Someone offers to run this new system, on condition that he alone issues the necessary tokens of exchange. He proposes to lend out the tokens for everyone else to use to conduct their business, but only if they pay him interest for this use.

Would you support his proposal or would you think he was trying to scam you? Why would you think that his tokens were better than anyone else's?

Should the medium of exchange be issued collectively and debt-free as a utility for productive enterprise and trade, or should it be lent into existence at interest by a privileged but essentially unproductive minority, as a cost to and as a drag on everyone else?


http://www.positivemoney.org.uk

#6 The Masked Tulip

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Posted 02 September 2011 - 02:28 PM

Does the £85k limit apply to nominee share/bond holdings bought through and held by a stockbroker? I thought it applied only to bank deposits.

Aren't clients' non-cash holdings ring-fenced and immune to Selftrade going bust?

Are there any stockbroking professionals here on HPC who can reliably inform us?




If you look on sites like Selftrade the FSA info is printed there. Some share dealing sites openly state they are regulated by the FSA in this regard - the ones located in the UK do anyhow.

I had never given it a second thought until there was talk of Soc Gen possibly going under - Soc Gen owns Selftrade apparently.
The success or failure of your deeds does not add up to the sum of your life. Your spirit cannot be weighed. Judge yourself by the intention of your actions and by the strength you faced the challenges that have stood in your way.

The people closest to you have been trying to tell you that you have made a difference. That you did change things for the better. The Universe is vast and we are so small. There is really only one thing that we can ever truly control - whether we are good or evil.


The political triumph of the American Right has been to advance relentlessly the economic interests of the country's richest people, while emphasising a swath of moral, social and foreign policy issues that motivate and certainly distract middle-class and poor voters.

#7 Spot

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Posted 02 September 2011 - 03:00 PM

Is there anyone out there that offers facilities similar to Self Trade but without the £42 annual charge?
I opened up an account a few years ago due to getting company shares and since then i've occassionally dabbled/gambled (unsuccessfully) with the odd share but this annual fee is an annoying expense i'd rather do without.
I just want some where to "park" my shares.

#8 newbie

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Posted 02 September 2011 - 03:14 PM

They are abolishing 'busts'. It's for your own safety as they don't want you to try to catch falling knives.

#9 Rigsby

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Posted 02 September 2011 - 03:20 PM

Has anyone ever used Lloyds for share dealing and, if so, what do you think?

Dear Mr Tulip,

I have found the Halifax Share Dealing website to be an absolutely top hole & easy way of losing an absolute shed load of cash on useless friggin' shares.

Best regards

Rigbsy

#10 crash2006

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Posted 02 September 2011 - 03:28 PM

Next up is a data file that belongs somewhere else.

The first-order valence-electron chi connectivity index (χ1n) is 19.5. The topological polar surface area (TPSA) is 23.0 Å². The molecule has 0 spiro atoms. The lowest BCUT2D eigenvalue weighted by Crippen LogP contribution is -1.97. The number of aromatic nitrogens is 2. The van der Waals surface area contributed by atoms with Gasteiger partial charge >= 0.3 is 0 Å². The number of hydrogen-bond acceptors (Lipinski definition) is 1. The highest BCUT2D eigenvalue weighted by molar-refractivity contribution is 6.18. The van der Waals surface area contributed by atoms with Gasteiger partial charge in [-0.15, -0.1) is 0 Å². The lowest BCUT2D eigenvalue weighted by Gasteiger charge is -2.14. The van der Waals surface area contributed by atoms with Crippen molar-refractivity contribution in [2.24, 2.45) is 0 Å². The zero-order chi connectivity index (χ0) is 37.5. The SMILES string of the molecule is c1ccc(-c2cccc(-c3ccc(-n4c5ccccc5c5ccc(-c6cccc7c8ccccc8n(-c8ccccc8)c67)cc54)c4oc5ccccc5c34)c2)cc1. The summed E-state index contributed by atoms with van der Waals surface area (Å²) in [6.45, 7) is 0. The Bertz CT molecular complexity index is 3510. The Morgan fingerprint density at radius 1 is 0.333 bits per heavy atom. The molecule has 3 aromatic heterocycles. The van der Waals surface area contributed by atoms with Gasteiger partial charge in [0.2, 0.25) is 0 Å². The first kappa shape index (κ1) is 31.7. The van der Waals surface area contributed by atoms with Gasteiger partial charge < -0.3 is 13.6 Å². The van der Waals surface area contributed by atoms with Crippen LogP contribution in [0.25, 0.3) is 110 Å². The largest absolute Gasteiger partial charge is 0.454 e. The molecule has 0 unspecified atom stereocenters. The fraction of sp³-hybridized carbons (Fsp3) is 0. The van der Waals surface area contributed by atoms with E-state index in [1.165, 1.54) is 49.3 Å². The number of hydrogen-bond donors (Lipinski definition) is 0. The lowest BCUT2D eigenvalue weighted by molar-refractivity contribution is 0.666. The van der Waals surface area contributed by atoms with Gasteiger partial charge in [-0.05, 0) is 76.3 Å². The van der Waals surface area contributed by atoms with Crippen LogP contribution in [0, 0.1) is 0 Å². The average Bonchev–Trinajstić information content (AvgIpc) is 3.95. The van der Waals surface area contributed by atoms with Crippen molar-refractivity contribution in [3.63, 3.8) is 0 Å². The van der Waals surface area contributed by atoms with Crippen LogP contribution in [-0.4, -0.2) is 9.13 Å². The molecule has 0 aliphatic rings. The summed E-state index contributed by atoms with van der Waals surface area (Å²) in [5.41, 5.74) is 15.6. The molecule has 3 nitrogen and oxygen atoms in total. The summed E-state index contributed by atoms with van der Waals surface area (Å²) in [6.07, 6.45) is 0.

Is there anyone out there that offers facilities similar to Self Trade but without the £42 annual charge?
I opened up an account a few years ago due to getting company shares and since then i've occassionally dabbled/gambled (unsuccessfully) with the odd share but this annual fee is an annoying expense i'd rather do without.
I just want some where to "park" my shares.



reed my post.
Who controls the food supply controls the people; who controls the energy can control whole continents; who controls money can control the world.
Privatize the profits socialize the losses.
Posted Image
what i think the coming year will bring
">
http://william-king....money/MOH1.html

i'm an economic prop3rty expert

We did'nt see this coming

Biflation

Posted Image


#11 The Masked Tulip

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Posted 02 September 2011 - 04:46 PM

Has anyone ever used Lloyds for share dealing and, if so, what do you think?

Dear Mr Tulip,

I have found the Halifax Share Dealing website to be an absolutely top hole & easy way of losing an absolute shed load of cash on useless friggin' shares.

Best regards

Rigbsy



Thanks Rigsby.
The success or failure of your deeds does not add up to the sum of your life. Your spirit cannot be weighed. Judge yourself by the intention of your actions and by the strength you faced the challenges that have stood in your way.

The people closest to you have been trying to tell you that you have made a difference. That you did change things for the better. The Universe is vast and we are so small. There is really only one thing that we can ever truly control - whether we are good or evil.


The political triumph of the American Right has been to advance relentlessly the economic interests of the country's richest people, while emphasising a swath of moral, social and foreign policy issues that motivate and certainly distract middle-class and poor voters.

#12 Lagarde's Drift

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Posted 02 September 2011 - 08:34 PM

For non HL clients, they have recently changed their pricing structure and don't charge regular fees anymore, just pay per transaction. Also, the transaction costs are cheaper for higher frequency traders, from£12 right down to £5 per trade. Not too bad for website downage too. Not perfect, but not bad.

Oh and a new phone app for mobile trading too.

They used to have downsides but seem to be improving step by step. The company itself may be worth a small investment

#13 The Spaniard

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Posted 05 September 2011 - 04:07 PM

From the Selftrade website:

Client Money and investments

As an execution-only broker, we take instructions on behalf of our clients or their representatives and place these in the market place. Sales can only be undertaken on stock deposited in our registered nominee account.
Selftrade does not:

Engage in stock lending
Buy or sell investments for its own benefit
Provide any credit facilities to customers.
Selftrade is a profitable business, there are no borrowings and it has established a proven business model.